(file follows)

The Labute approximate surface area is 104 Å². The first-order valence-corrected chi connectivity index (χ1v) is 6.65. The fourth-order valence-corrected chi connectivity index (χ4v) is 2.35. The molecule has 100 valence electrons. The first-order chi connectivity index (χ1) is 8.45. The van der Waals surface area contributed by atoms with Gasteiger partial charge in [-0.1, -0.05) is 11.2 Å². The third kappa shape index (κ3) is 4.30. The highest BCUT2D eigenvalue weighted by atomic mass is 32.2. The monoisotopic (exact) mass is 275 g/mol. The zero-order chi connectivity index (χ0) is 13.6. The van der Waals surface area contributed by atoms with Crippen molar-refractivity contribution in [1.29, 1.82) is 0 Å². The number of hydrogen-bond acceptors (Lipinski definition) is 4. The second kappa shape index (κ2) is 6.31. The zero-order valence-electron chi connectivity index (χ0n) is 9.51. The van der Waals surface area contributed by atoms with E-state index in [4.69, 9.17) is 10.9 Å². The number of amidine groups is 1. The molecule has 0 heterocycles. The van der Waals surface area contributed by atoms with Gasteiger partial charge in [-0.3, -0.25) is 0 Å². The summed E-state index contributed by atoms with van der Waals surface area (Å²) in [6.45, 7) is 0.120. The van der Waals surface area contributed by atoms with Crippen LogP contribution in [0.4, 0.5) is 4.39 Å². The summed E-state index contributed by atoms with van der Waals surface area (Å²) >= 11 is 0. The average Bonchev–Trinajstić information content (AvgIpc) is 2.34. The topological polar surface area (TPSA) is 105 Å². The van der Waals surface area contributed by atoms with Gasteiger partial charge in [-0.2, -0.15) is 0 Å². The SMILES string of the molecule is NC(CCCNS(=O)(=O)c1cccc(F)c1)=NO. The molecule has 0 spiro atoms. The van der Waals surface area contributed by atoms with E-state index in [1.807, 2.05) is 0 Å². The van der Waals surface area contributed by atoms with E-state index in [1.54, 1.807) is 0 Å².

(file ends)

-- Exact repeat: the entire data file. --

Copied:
The Labute approximate surface area is 104 Å². The first-order valence-corrected chi connectivity index (χ1v) is 6.65. The fourth-order valence-corrected chi connectivity index (χ4v) is 2.35. The molecule has 100 valence electrons. The first-order chi connectivity index (χ1) is 8.45. The van der Waals surface area contributed by atoms with Gasteiger partial charge in [-0.1, -0.05) is 11.2 Å². The third kappa shape index (κ3) is 4.30. The highest BCUT2D eigenvalue weighted by atomic mass is 32.2. The monoisotopic (exact) mass is 275 g/mol. The zero-order chi connectivity index (χ0) is 13.6. The van der Waals surface area contributed by atoms with Crippen molar-refractivity contribution in [1.29, 1.82) is 0 Å². The number of hydrogen-bond acceptors (Lipinski definition) is 4. The second kappa shape index (κ2) is 6.31. The zero-order valence-electron chi connectivity index (χ0n) is 9.51. The van der Waals surface area contributed by atoms with E-state index in [4.69, 9.17) is 10.9 Å². The number of amidine groups is 1. The molecule has 0 heterocycles. The van der Waals surface area contributed by atoms with Gasteiger partial charge in [-0.3, -0.25) is 0 Å². The summed E-state index contributed by atoms with van der Waals surface area (Å²) in [6.45, 7) is 0.120. The van der Waals surface area contributed by atoms with Crippen LogP contribution in [0.4, 0.5) is 4.39 Å². The summed E-state index contributed by atoms with van der Waals surface area (Å²) >= 11 is 0. The average Bonchev–Trinajstić information content (AvgIpc) is 2.34. The topological polar surface area (TPSA) is 105 Å². The van der Waals surface area contributed by atoms with Gasteiger partial charge in [-0.2, -0.15) is 0 Å². The SMILES string of the molecule is NC(CCCNS(=O)(=O)c1cccc(F)c1)=NO. The molecule has 0 spiro atoms. The van der Waals surface area contributed by atoms with E-state index in [1.807, 2.05) is 0 Å². The van der Waals surface area contributed by atoms with E-state index in [1.54, 1.807) is 0 Å².